The regional hub status of Tokyo, Hong Kong, Singapore, Shanghai and Sydney remains sound. However, enterprises are starting to consider other hubs and edge markets dovetailing consumer demand from mobile devices. Jakarta and Mumbai are both receiving strong interest from cloud providers and hyperscalers. In December 2022, ST Telemedia Global Data Centres (STT GDC) completed construction work on a 19.5MW data centre, STT Jakarta 1, near Jakarta, under a joint venture with Indonesian conglomerate Triputra Group and global investment company Temasek (which owns STT GDC). In the same month, Princeton Digital Group (PDG) launched a new 48MW data centre, MU1, across two buildings in Mumbai with a total investment of USD 300 million. This data centre is set to service cloud, hyperscaler and large enterprise clients.

Edge: Smaller edge data centres emerging in satellite metros to support major national metro hubs

The edge refers to the end point where consumer and enterprise applications are run on mobile devices as well as the furthest point where applications are processed on servers and data retained on storage. The edge extends from a core global/regional hub location through to country-level, then metro-level, building or campus and finally into systems and devices. At each point in the edge architecture, there are now new infrastructure, form factors and smarter applications that use machine learning, artificial intelligence and augmented reality technologies. These are creating the new digital markets for smart buildings, smart cities and smart cars. These new activities at the edge require more processing power, data storage and network bandwidth. Hence, to accommodate this, data centres must be physically built out from core to the edge where people are.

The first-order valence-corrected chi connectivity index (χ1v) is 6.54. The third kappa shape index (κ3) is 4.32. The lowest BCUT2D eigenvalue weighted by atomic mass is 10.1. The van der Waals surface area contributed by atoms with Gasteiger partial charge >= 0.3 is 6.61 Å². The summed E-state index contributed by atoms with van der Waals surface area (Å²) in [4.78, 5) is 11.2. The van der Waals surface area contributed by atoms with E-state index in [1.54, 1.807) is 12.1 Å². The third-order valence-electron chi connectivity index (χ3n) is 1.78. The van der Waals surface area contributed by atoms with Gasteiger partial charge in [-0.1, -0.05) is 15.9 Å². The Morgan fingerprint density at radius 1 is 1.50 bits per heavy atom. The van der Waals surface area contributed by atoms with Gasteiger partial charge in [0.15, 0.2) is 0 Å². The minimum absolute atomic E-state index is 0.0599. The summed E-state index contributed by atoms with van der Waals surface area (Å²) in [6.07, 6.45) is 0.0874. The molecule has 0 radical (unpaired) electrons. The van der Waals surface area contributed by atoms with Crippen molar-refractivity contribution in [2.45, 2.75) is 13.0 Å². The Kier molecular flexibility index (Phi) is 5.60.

Both operators and cloud service providers are now building their footprint out to the edge, often with new form factors such as containerised, pre-fabricated or modular designs, or business models that are based on dense connectivity. In November 2022, Digital Edge announced plans for data centre expansion in India and Thailand, and in December 2022, Leading Edge Data Centres launched a new data centre in Coffs Harbour, a coastal city in NSW Australia.

Size: Announcements of data centre or campus build sizes that are unprecedented

In the past ten years, the capacity of data centres has increased phenomenally. Ten years ago, new data centre builds were commonly less than 10MW. 5 years ago, this had increased so that builds were commonly around 50MW. Today it is not uncommon to see builds of 100MW or more. To put this into perspective, consider that in 2020, New Zealand, Indonesia and Philippines all had total national data centre capacity of less than 100MW.

In the five years between 2010 and 2015, 12 facilities were built with a total capacity of 307MW. Between 2015 and 2020, the sector built 768MW, or about 2.5 times of the earlier capacity, in only 14 facilities on industrial state land. Singapore’s capacity currently stands in excess of 1000MW. There is presently a huge gap in capacity in mature markets like Singapore, Hong Kong, Tokyo, Shanghai and Sydney, compared to most other metro markets in AP. These gaps are being bridged quickly with large new builds. For example, in October 2022, GreenSquareDC was granted planning permission for a 96MW data centre in Perth, and in November 2022, BDx Indonesia announced a new 100MW data centre campus, CGK5, in Jakarta for cloud provider and hyperscaler tenants.